Module 1.docx - Module 1 Introduction to Religion World Religions Module Introduction This module will provide you with an introduction to religion as

Module 1.docx - Module 1 Introduction to Religion World...

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Module 1: Introduction to Religion World Religions Module Introduction This module will provide you with an introduction to religion as an academic discipline. The module Learning Unit will help you familiarize with the difficulties of defining religion as an academic category, explore academic theories for understanding individual religious impetus, and provide a definitional criteria for the term ‘World Religion.’ From there, you will analyze the views of four religious scholars to argue for which they regard as being most convincing on the Discussion Board for this module. Finally, you will demonstrate proficiency of this Learning Unit through the module assessments. Understanding Era Designations Historians divide time in two eras. The era before year one is identified as BCE (Before the Common Era) or previously BC (Before Christ). The era after year is identified as CE (Common Era) or previously AD (Anno Domini — Latin for the ‘In the Year of Our Lord’). While the Christianized delineations of history sufficed in previous decades, scholars now prefer the more generic BCE and CE as they take into account that different religions have different starting points in history. Jewish tradition, for example, has seen the beginning of Creation as their first year. Muslims, on the other hand, identify Muhammad flight from Mecca as their first year (622 CE in the common calendar). Thus BCE and CE allow historians to speak about events in the past through a secular rather than religious lens. Even so, the designations BCE/BC and CE/AD work the same. In the era of BCE/BC, time counts down backwards. Once you reach year one, however, time begins to march forward in the AD/CE era. Thus, Augustus comes to power in Rome in the year 27 BCE. He dies, however, in 14 CE. So, in essence, he ruled for 41 years. In terms of Jesus, many scholars now place his birth earlier than turn of the first millennia, sometime around 4 BCE. (1) Learning Outcomes This module aligns with Learning Outcomes 1, 2, 3, and 4. Module Objectives Upon completion of this module, the student will be able to: · Explain the factors that make defining religion a difficult task.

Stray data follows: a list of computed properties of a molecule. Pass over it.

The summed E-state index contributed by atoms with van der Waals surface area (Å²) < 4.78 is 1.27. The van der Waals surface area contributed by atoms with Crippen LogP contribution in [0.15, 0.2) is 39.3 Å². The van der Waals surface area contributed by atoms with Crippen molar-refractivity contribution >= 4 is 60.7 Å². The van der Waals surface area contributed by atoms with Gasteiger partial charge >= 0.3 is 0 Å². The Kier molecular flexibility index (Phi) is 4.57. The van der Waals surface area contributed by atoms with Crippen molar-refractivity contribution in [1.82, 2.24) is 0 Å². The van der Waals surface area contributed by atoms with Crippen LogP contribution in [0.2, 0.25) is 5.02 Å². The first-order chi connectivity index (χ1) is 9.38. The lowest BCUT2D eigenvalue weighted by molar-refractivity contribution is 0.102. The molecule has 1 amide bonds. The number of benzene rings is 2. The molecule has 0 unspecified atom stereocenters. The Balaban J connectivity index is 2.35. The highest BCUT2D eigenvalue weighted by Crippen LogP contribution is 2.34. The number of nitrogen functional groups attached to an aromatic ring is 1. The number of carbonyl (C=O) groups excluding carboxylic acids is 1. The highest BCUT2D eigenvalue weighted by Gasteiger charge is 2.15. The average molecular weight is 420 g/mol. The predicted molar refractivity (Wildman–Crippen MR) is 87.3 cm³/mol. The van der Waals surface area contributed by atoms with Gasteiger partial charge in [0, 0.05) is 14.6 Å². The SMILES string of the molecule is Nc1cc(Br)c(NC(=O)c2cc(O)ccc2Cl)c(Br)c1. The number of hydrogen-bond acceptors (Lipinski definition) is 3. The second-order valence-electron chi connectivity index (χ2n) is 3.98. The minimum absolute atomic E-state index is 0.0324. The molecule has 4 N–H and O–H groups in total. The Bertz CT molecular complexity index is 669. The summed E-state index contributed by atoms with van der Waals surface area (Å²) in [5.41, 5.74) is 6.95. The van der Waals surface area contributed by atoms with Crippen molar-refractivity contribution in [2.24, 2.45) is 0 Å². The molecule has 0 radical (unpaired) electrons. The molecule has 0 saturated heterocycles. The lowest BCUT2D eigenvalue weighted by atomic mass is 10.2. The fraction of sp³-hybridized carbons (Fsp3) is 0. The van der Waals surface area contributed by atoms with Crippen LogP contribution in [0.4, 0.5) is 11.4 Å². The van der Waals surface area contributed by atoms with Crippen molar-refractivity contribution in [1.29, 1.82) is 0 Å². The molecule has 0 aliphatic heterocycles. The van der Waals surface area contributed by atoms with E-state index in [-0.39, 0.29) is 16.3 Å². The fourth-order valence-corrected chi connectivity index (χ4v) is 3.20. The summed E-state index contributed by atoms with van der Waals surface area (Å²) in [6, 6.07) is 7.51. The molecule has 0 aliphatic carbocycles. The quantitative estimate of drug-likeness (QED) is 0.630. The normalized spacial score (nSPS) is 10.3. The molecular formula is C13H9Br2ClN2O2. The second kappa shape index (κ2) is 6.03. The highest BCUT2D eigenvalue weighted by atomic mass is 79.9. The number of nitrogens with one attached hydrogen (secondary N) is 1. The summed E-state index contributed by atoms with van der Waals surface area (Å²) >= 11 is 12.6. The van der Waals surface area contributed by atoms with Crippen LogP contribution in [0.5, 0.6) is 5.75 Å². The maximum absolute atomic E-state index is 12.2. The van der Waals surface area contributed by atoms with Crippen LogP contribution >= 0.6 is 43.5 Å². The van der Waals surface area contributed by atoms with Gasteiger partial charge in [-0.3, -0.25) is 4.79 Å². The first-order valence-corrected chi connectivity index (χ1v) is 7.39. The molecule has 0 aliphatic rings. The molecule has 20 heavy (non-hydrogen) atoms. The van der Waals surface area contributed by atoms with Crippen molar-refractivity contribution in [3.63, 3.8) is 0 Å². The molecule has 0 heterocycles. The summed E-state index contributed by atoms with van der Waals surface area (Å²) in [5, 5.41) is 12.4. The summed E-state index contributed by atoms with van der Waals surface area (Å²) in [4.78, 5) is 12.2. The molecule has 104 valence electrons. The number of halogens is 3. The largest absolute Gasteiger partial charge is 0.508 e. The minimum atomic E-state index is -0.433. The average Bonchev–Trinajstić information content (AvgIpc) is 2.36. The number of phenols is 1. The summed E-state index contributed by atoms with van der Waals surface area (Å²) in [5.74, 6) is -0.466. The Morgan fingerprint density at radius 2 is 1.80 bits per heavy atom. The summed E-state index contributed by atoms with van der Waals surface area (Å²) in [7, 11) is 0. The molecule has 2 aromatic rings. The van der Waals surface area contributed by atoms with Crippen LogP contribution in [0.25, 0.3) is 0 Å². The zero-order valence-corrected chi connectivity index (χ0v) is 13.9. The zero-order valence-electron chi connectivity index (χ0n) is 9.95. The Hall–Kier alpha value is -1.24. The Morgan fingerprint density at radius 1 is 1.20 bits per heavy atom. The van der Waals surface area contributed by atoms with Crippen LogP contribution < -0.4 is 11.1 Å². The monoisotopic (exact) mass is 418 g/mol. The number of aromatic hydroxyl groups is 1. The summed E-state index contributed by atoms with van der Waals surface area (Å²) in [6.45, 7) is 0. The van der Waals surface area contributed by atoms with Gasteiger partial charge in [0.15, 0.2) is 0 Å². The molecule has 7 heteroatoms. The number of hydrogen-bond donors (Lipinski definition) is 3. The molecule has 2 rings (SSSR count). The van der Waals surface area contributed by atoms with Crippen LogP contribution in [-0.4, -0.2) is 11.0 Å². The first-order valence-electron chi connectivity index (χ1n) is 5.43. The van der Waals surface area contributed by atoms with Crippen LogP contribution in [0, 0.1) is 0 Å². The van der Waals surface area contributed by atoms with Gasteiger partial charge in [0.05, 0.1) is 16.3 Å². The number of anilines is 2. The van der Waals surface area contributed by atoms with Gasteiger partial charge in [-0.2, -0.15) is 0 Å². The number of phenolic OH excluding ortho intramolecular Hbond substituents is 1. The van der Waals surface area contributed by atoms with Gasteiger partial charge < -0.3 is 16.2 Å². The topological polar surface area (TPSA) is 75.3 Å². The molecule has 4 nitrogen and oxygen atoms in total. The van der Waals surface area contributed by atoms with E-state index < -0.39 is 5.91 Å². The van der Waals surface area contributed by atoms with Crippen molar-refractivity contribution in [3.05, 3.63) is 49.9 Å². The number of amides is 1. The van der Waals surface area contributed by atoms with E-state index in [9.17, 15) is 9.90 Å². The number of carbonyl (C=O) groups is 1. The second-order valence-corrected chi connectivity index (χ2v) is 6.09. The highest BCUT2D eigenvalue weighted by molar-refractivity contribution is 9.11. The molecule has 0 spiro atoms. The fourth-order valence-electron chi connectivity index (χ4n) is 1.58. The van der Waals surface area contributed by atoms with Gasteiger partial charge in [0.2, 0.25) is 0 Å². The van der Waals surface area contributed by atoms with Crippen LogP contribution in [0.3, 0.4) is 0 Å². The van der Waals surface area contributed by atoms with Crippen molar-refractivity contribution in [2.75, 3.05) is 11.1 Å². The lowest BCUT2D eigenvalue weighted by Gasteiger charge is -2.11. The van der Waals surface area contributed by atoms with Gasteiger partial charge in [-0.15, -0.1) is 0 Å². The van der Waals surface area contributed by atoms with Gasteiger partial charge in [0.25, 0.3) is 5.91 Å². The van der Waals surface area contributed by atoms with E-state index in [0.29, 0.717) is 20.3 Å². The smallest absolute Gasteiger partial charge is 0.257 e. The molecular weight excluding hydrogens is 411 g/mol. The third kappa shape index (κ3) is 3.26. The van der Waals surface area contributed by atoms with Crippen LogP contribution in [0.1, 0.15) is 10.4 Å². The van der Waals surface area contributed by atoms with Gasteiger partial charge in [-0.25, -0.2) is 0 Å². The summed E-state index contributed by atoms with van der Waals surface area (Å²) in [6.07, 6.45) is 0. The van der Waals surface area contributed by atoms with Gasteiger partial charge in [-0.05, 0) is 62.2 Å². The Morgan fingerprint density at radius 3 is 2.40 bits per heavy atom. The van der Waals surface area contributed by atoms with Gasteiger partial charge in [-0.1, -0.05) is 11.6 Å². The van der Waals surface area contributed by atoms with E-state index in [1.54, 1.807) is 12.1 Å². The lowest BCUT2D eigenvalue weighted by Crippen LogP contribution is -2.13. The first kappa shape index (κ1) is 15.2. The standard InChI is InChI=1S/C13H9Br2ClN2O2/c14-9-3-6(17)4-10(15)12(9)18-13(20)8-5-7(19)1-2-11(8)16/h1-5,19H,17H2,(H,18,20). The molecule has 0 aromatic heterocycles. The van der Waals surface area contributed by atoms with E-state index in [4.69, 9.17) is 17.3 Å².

· Distinguish the views of religious scholars within the functionalist school of thought. · Differentiate the substantive approach to religion from the functionalist approach. · Distinguish between the various ‘isms’ that characterize religious belief (i.e. animism, monotheism, polytheism, etc.). · Recognize what differentiates a world religion from an everyday religion. Required Reading Learning Unit 1 Assignments and Learning Activities · Complete Module 1 Discussion · Complete Module 1 Quiz The Nature and Functions of Religion The Nature of Religion Religion has been traditionally defined as a collection of cultural systems, belief systems, and worldviews that relate humanity to spirituality and, sometimes, to moral values. Such definitions, while helpful for encapsulating religion quickly, do not capture the complexity and diversity of religious experiences around the world.

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